I am a Data Analyst for the Space Telescope Data Capture Facility (DCF). I'm fairly
new to the position--I began in June, 1995, one month after graduation. As a math major I
did well, graduating valedictorian of my class, but I had no solid future plans. This
changed after my DCF interview (which I heard about simply through a job posting at my
school); I was excited to suddenly be a part of the space program, especially HST.
Once I accepted the job offer, my family and friends both had the question, "What
exactly are you going to be doing all day?" At the time I had no idea; I only knew very
general things about the DCF. For example, I knew that the DCF receives the data from the
spacecraft, processes the data, ensures data quality, and delivers the data to the
Institute. But I still couldn't have told you what I'd be doing all day!
Well, here's what we do. We receive the data that are downlinked from the Hubble and
they go through our system (which is basically a bunch of machines). The system
'processes' the data--it organizes the data and performs checks to see if the data are
all there and if the data have been corrupted in any way. The data analysts (that's me)
ensure that the system is set up to receive the data, verify that the system is receiving
the data, and investigate further if the data are not complete or are of poor quality.
When we encounter a problem, we can look at the raw data (before they reach our system)
and compare them to the processed data to see if the problem occurred within our system,
or if the data were corrupted before they reached us. We do our best to pinpoint problems
and provide the best quality data to the Institute. We are also continuously working to
improve our own system.
The best part of my job is when I can figure out a new problem (or quickly recognize
an existing problem) by myself. It's great to know that all of the aspects of my training
are coming together and I'm making a real contribution.
The worst part of the job is that once I solve a problem, there is still work to be
done. Forms must be filled out, reports generated, and copies distributed to inform
everyone involved of the problem and ensure that it gets resolved. It's like in school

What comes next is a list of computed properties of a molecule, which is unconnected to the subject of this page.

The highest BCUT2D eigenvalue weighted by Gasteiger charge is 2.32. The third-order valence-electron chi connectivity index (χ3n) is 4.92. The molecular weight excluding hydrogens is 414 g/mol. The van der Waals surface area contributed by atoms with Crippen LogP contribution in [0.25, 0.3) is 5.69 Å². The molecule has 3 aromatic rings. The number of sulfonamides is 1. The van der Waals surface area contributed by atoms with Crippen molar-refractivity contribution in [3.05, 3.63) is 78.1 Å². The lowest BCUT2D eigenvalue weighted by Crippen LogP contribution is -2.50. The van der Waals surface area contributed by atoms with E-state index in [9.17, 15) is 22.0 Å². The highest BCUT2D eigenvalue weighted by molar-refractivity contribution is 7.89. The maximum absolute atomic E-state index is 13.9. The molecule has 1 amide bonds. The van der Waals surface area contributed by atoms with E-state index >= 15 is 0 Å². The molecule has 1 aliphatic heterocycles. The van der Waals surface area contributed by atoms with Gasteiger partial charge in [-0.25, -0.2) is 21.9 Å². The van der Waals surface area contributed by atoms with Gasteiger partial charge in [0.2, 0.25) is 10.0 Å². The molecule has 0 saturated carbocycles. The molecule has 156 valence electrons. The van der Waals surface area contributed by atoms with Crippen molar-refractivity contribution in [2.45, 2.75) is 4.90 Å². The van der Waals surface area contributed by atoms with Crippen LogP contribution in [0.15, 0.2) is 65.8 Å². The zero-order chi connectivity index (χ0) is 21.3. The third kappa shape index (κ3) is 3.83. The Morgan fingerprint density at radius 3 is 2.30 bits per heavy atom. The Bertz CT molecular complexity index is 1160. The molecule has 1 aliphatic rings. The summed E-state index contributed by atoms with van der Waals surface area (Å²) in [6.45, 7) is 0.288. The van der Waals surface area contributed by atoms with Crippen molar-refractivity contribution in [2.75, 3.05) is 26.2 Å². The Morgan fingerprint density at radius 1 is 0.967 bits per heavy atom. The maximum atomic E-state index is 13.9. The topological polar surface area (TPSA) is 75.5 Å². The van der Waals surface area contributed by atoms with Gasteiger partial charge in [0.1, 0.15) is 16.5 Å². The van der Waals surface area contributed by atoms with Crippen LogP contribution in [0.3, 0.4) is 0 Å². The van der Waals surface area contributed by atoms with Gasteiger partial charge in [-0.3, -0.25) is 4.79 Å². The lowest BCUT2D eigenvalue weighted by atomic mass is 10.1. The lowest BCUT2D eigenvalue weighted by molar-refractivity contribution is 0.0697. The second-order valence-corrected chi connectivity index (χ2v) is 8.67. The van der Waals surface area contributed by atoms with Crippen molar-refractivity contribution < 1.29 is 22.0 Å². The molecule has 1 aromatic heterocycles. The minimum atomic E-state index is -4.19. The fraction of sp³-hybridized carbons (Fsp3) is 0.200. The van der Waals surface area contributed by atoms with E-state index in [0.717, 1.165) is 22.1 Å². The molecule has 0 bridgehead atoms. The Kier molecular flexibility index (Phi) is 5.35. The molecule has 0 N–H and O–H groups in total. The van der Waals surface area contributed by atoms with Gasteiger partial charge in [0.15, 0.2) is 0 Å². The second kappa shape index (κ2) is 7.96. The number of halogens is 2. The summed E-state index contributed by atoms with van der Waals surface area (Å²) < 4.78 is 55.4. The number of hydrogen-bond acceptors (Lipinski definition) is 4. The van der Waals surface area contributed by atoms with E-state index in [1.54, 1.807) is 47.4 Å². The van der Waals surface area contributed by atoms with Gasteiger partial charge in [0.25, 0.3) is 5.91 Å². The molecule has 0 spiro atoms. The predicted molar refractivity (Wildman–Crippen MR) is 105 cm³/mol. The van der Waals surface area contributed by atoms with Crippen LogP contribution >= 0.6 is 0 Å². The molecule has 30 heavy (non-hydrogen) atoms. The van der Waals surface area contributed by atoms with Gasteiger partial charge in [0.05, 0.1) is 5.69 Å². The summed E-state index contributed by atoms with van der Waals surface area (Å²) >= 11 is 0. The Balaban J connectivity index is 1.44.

when you have to research and write a paper on a famous person. Through research, you
find out many interesting things about his/her life and it feels good to have learned
something; however, the work's not over--you still have the paper to write. Never try
saying to a teacher, in place of a paper, "Well, I did the research and I now have the
knowledge; isn't that enough?" That would be like me telling my supervisor, "Yes, there
was a data problem and I figured it out, so you don't need to know about it!"
As far back as I can remember I've been interested in space. I remember looking at the
stars as a kid with my father and telling him that I wished I could reach up there and
bring one of those stars into the house with us. "Those stars are bigger than our house,"
he said. For a second I didn't believe him; then I just felt overwhelmed. That was my
first hint as to how big our world really is.
In addition to a basic interest in the space program, my position also requires an
analytical mind. If you love to solve problems (and don't give up too easily!), you
probably have good analytical skills. As a kid I loved 'brain teasers.' I'd anxiously
figure out the solution and race to the answer key. If I was wrong, I had to exactly
figure out my flaw before I was satisfied.
Of course, I don't hope for data problems (a single problem can sometimes keep us busy
for a while), but each one that arises is a learning experience for me. I get the
opportunity to determine what I know, determine what I need to learn more about, and ask
lots and lots of questions about everything to the helpful and knowledgeable people I
work with. If you don't ask questions, people will either assume that you already know or
that you don't care.
My parents were my source of encouragement throughout college and my new job
(actually, since birth!). Their advice has always been, "Just do your best." That may
sound like a typical parent thing to say, but if you honestly follow it, you'd be
surprised at what you can accomplish.
Outside of work, I enjoy using the artistic half of my brain; I love to 'create.' I
recently learned how to quilt (and am reading about how to make 'picture' quilts from
photographs), I make picture frames, and I love to paint anything--from three story
houses, to pictures of friends and places. Hiking and white water rafting I also enjoy,
though the places local to where I live can't compare to the sights of Colorado (which I
experienced last year on a trip after graduation).
I currently live with three friends from college--an archaeologist, a Capitol Hill
lobbyist, and a therapist for autistic children; we're quite a diverse group. They're all
wonderful, interesting people. Though I still wonder how it is that at work I analyze
complex data and system problems for the HST project, but at home I can't figure out how
to get any of us to take the garbage out. (This problem will most likely remain unsolved.)